Uluru: An Australian Must See

Uluru: An Australian Must See

Before coming to Australia I had never even heard of Uluru (Ayers Rock is the English name for it). And once I was told it was this giant rock in the middle of the Aussie Outback, I wrote it off. It wasn’t until I spent more time here and heard from a friend how amazing it was that I decided to give it a go — and I wish I had sooner! It truly is an incredible thing to see, way more than just the world’s biggest rock. It’s no wonder over 250,000 people visit it every year.

Uluru: An Australian Icon and Must See

I had the opportunity to see it both at sunrise and sunset, as well as hike around the entire base! You technically are allowed to hike up the rock, weather permitting, but the aboriginal people that the rock belongs to, the Anangu, ask that you don’t as a sign of respect.

The designated spot to watch the sunset it perfect, it’s amazing to see the way the rock changes color as the sun goes down. I was able to capture a time-lapse of the sunset, but still doesn’t even do it justice:

The sunset is best enjoyed with a glass of champagne or a classic Aussie beer!

Uluru: An Australian Icon and Must See
The morning after I got up at the painfully early time of 4:30 am to see the sunrise and do the base walk. There is a designated sunrise watching spot much like the sunset, but according to my guide, it’s not the best spot to see it as the sun doesn’t directly raise on the side it faces.

Uluru: An Australian Icon and Must See

Uluru: An Australian Icon and Must See

Uluru: An Australian Icon and Must See

The base walk is 10 km and takes about 3 hours to do. It’s an easy walk, very flat. You’d be amazed at how the landscape changes from one side to the other, and how different the rock looks at each angle.

Uluru: An Australian Icon and Must See

Uluru: An Australian Icon and Must See

Uluru: An Australian Icon and Must See

Uluru: An Australian Icon and Must See

There are several areas that are considered “sensitive sides,” which are important areas in the Anangu people’s stories and are not to be photographed. I just could not get over the contrast of the red earth with the blue sky.

Uluru: An Australian Icon and Must See

Uluru: An Australian Icon and Must See

About 2/3rds of the way around there is a watering hole that was sacred to the aboriginals and they have many stories surrounding it. The picture I got doesn’t do it justice.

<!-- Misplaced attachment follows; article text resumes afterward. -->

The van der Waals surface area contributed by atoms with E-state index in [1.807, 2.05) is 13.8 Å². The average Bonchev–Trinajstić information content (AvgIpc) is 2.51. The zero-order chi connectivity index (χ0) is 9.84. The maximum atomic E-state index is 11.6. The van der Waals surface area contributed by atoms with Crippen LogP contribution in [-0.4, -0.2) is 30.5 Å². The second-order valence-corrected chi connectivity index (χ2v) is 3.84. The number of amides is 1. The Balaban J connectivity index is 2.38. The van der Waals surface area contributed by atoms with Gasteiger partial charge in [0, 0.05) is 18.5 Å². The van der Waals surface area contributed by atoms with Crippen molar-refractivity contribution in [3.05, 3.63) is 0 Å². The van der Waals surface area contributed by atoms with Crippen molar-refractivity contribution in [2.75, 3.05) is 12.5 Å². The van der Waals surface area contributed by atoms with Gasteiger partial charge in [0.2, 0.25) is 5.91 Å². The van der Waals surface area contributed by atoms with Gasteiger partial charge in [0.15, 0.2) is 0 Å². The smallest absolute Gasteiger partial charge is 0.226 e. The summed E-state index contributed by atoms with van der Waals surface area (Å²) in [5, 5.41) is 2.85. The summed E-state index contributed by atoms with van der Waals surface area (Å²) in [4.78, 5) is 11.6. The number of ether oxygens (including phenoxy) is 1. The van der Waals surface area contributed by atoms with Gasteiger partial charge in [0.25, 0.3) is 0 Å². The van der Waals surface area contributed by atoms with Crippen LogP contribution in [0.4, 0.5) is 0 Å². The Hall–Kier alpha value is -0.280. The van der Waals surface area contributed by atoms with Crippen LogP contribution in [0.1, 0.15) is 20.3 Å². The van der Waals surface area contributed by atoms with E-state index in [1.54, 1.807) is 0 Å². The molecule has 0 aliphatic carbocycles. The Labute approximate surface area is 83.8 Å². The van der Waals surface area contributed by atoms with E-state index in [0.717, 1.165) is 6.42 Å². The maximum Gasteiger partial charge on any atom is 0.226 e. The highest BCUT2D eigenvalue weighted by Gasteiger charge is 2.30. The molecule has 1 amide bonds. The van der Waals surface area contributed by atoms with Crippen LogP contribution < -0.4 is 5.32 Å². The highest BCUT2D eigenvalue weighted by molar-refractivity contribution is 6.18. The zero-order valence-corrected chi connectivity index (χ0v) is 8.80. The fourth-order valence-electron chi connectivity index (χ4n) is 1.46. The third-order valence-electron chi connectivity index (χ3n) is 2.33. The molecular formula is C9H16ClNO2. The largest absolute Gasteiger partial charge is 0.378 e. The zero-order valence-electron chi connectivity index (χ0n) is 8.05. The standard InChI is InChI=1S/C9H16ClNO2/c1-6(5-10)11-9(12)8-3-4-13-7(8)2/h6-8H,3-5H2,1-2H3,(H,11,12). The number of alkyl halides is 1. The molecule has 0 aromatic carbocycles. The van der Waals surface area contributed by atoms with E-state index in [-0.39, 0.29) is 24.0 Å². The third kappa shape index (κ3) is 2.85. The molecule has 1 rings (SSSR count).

Uluru: An Australian Icon and Must SeeAfter finishing the walk, we went to the cultural center where photos weren’t allowed. It was interesting to see more of their stories surrounding the rock, as well as to see a lot of aboriginal art.

Lastly, we went up to the newly renovated sunrise viewing platform. This place is decked out — it even has free wifi. Unfortunately, our guide said there is hardly anyone ever there which may be due to the fact that it doesn’t really face the best side for the sunrise. Regardless, it’s a great place to see all of Uluru and even Kata Tjuta off in the background. You can see my epic fail of trying to do one of those cool perspective shots haha:

Uluru: An Australian Icon and Must See

If you’re in Australia, I really recommend you make the effort to go out and see Uluru as well as explore more of the country’s red center. 

xx Chels

Uluru: An Australian Must See

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4 thoughts on “Uluru: An Australian Must See

  1. Chelsea, These pictures are amazing, thanks for sharing!!

    On Mon, Feb 27, 2017 at 3:59 PM, One Chel of an Adventure wrote:

    > chelseabancroft posted: ” Before coming to Australia I had never even > heard of Uluru (Ayers Rock is the English name for it). And once I was told > it was this giant rock in the middle of the Aussie Outback, I wrote it off. > It wasn’t until I spent more time here and heard from a f” >

    Liked by 1 person

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